For the majority of us, we’ve spent our lifetime focusing on and developing our roles in one, two, or maybe even three different types of occupations – making looking for a job in a brand new sector an inevitable challenge. In fact, it would be natural for your head to become paralysed with questions such as; ‘How do I get my foot in the door?’, ‘What do I do if I don’t have relevant experience?’ and ‘Where do I begin when writing my CV?’.
Luckily, while perfecting your trade, you’ll have undoubtedly picked up and refined a number of valuable transferable skills – making you a suitable candidate for a variety of other opportunities across an array of industries. In this article by forex trading professionals Learn to Trade, we’re running through 3 industries that supply you with a definitive set of transferable skills that can be applied to a range of different sectors.
As a forex trader, you will have a number of extensive analytical, strategic and disciplinary skills that will help you find a job in a number of different industries. Your capability to conduct thorough research of industry trends and their financial implications, for example, will prove invaluable in a market research job where this forms an integral part of your role.
Additionally, due to the need to be flexible surrounding working hours as a forex trader, when combined with your ability to create full-proof strategies, this could make you an ideal candidate for an events planning position where you’ll use these skills every day.
Arguably more so than within any other industry, working in retail requires a high level of communication, sales and customer service skills – an invaluable talent that pertains to many other occupations outside the retail sector, such as recruitment.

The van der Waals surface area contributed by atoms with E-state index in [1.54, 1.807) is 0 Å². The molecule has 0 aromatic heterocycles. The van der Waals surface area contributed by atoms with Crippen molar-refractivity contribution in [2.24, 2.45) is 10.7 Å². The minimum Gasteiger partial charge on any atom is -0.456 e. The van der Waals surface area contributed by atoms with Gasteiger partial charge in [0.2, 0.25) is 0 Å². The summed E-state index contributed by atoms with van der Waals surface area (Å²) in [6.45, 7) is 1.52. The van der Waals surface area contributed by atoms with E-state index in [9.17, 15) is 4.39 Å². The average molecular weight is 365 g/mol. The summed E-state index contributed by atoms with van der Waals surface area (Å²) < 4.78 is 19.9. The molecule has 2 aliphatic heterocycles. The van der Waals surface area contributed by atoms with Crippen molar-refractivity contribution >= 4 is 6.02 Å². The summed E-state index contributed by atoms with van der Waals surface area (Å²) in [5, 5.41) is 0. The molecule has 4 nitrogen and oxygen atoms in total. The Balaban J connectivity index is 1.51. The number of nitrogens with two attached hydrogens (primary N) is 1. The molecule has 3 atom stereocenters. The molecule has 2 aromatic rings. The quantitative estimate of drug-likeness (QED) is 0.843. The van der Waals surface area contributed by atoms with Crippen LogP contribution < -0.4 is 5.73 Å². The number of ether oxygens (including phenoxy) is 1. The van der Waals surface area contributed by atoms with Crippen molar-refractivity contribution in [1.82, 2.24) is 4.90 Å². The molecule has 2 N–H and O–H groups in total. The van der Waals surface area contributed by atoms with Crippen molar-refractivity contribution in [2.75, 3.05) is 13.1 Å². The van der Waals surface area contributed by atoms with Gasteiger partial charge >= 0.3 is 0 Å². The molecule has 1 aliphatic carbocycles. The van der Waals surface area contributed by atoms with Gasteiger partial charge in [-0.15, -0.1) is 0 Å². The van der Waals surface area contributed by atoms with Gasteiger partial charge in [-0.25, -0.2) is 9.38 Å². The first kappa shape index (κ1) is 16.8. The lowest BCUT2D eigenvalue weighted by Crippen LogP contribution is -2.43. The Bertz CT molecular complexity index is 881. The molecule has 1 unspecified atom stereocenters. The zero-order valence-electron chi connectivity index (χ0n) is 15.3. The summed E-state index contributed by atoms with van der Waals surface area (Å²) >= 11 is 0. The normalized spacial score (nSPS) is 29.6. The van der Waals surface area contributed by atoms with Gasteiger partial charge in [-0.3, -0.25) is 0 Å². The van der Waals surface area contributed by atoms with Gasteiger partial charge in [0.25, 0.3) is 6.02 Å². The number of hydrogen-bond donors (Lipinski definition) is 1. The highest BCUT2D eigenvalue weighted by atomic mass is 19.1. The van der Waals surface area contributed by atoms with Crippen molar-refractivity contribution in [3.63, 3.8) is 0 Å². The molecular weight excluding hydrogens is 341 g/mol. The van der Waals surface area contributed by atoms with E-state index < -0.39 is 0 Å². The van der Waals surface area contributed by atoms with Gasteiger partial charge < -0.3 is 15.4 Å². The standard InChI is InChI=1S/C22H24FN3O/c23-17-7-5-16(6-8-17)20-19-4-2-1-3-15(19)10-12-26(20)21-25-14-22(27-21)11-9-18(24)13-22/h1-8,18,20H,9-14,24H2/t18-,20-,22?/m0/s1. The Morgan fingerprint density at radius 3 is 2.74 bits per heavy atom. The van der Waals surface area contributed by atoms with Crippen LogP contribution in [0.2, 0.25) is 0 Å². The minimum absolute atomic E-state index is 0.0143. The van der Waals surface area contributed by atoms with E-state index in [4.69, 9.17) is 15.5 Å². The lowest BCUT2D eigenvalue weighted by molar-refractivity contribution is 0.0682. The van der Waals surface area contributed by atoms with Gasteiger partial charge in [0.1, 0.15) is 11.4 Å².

Additionally, for those of you in a supervisory or managerial position, the instinctive decision-making skills you undoubtedly have when faced with tricky customer demands will prove very useful in client-facing sectors such as marketing. Moreover, depending on the type of retailer you’ve worked for, you might have extensive knowledge on products that can be transferred to other areas, such as home decor or fashion.
Working in admin or as a receptionist, you’re likely to have integral organisational abilities that are highly sought after in a number of industries. Not only would this help you seek out a role where you’re left in charge of planning and formatting other people’s workload, but you’re able to transfer this skill to organising your own work in an independent working environment.
Working independently will allow you to be your own boss in occupations such as forex trading or as a freelance virtual assistant – allowing you to set your own hours and manage your time with your comprehensive planning abilities.
Banking and Finance
Banking and finance professionals harbour a whole host of skills required in all sorts of fields. In a digital age where computer skills are integral to the development and ongoing success of a company, those of you who have come from a background in banking and finance will be able to utilise your existing computer and mathematical skills to the benefit of other sectors where this is appropriate.
For example, being computer and mathematically-savvy is a key requirement for website developers – allowing you to use your excellent problem-solving and technical skills to create and deploy code to build websites.
The most important factor to consider when applying for new job prospects is selling what you can do using the skills you have. Jot down your skills on a piece of paper and ask yourself what other occupations these skills would be valuable in. Once you’ve done this, you’ll feel more confident in emphasising your potential to a prospective employer – because, ultimately, as soon as you believe in yourself, others are more likely to believe in you.
John James is a content writer for Learn To Trade, the foreign exchange education and learning specialists – offering a range of training courses to help people understand the currency trading market, as well as its opportunities and risks.